Former Deputy Governor of the Central Bank of Nigeria, Kingsley Moghalu, has said that the CBN ruling on the prohibition of crypto operations does not criminalize the use and trade of cryptocurrencies in Nigeria. He also added that banning cryptos might have not been the wisest decision by the CBN.
Moghalu disclosed this in an interview with Channels TV on Sunday evening.
On criminalizing of crypto
“I do not interpret it as criminalising crypto; I interpret it as a directive to financial institutions under the control of the CBN not to deal with these cryptocurrencies,” he said.
He added that the directive was targeted at exchanges of cryptocurrencies. According to Moghalu, it did not “criminalize individuals transacting in exchanging based on crypto, although it becomes more difficult, if the exchanges are made suspect by the CBN.”
“It’s a bit of a grey area, but the CBN said it’s not legal tender; but they don’t have to tell me what we can exchange for value. Therefore, it does not criminalise cryptocurrency,” he added.
On whether the ban was a wise decision
Moghalu said that although the CBN had previously put out a circular as far back as 2017, warning that cryptos weren’t legal tender, “the SEC recognizes crypto as a financial asset and in September they said they were going to put out a regulatory framework for that.”
He stated that Bitcoin and other cryptos, are known as ‘freedom money’, as crypto value is not determined by the value of legal tender currencies.
“We need to understand that crypto doesn’t have an underlying value, because unlike a normal currency, which is backed by foreign reserves, productive nature of the country that owns the currencies and other factors… that’s not what happens with cryptocurrencies. But we live in a world of innovation and cryptocurrencies bypass central banks.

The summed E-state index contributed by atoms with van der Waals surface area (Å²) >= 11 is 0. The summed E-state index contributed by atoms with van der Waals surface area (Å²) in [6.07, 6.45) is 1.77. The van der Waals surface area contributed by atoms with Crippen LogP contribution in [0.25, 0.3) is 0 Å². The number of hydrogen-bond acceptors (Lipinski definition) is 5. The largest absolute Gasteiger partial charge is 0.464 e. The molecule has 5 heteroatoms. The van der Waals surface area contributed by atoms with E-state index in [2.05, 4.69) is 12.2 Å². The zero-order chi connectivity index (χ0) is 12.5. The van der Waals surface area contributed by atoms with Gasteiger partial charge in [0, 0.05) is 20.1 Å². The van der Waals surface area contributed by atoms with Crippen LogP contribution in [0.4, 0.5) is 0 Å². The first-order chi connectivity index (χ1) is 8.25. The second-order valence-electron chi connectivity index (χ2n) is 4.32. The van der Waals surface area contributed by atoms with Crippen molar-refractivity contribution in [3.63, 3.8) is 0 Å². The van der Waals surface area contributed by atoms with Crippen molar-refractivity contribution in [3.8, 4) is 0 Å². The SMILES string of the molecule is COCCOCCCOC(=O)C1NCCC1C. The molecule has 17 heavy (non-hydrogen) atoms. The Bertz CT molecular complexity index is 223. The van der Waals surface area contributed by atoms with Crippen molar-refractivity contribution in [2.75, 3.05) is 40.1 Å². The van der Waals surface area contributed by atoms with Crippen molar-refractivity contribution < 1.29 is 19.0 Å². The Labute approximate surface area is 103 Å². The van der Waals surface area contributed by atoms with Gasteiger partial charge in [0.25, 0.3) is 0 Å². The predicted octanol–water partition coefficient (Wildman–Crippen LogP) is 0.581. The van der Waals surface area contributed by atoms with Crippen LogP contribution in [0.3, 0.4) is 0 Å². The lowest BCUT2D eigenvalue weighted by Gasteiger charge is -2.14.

“Nigeria is the second biggest user of bitcoin and during the endSARS protests, these cryptocurrencies were used to support the protest when the CBN blocked accounts.”
He added that the use of crypto transcended aspects from political to business opportunities for young Nigerians and banning its legal use in banking institutions might not have been the wisest decision.
“There is the financial aspect, there is the political aspect, there is the private economic aspect of it and the aspect of business opportunity for young Nigerians who trade these instruments.
“The CBN directive is legal, but was it the wisest way to approach the risk of cryptocurrencies? I am not sure about that. That is why I was worried about this response from the central bank,” he added.
In case you missed it
The CBN, a few days ago issued a circular prohibiting banks and other financial institutions from carrying out transactions in cryptocurrencies or facilitating payments for crypto exchanges.
The CBN’s directive has since gotten very harsh reactions on social media with many condemning the policy as a deliberate attempt by the government to impoverish young Nigerians who have been able to create wealth for themselves through crypto trading.
The CBN released a press statement further justifying its position to the general public and clearly stating that cryptos are issued by unregulated and unlicensed entities which begs the question of legality. It also claimed that cryptocurrencies have been used to finance several illegal activities including terrorism and money laundering.
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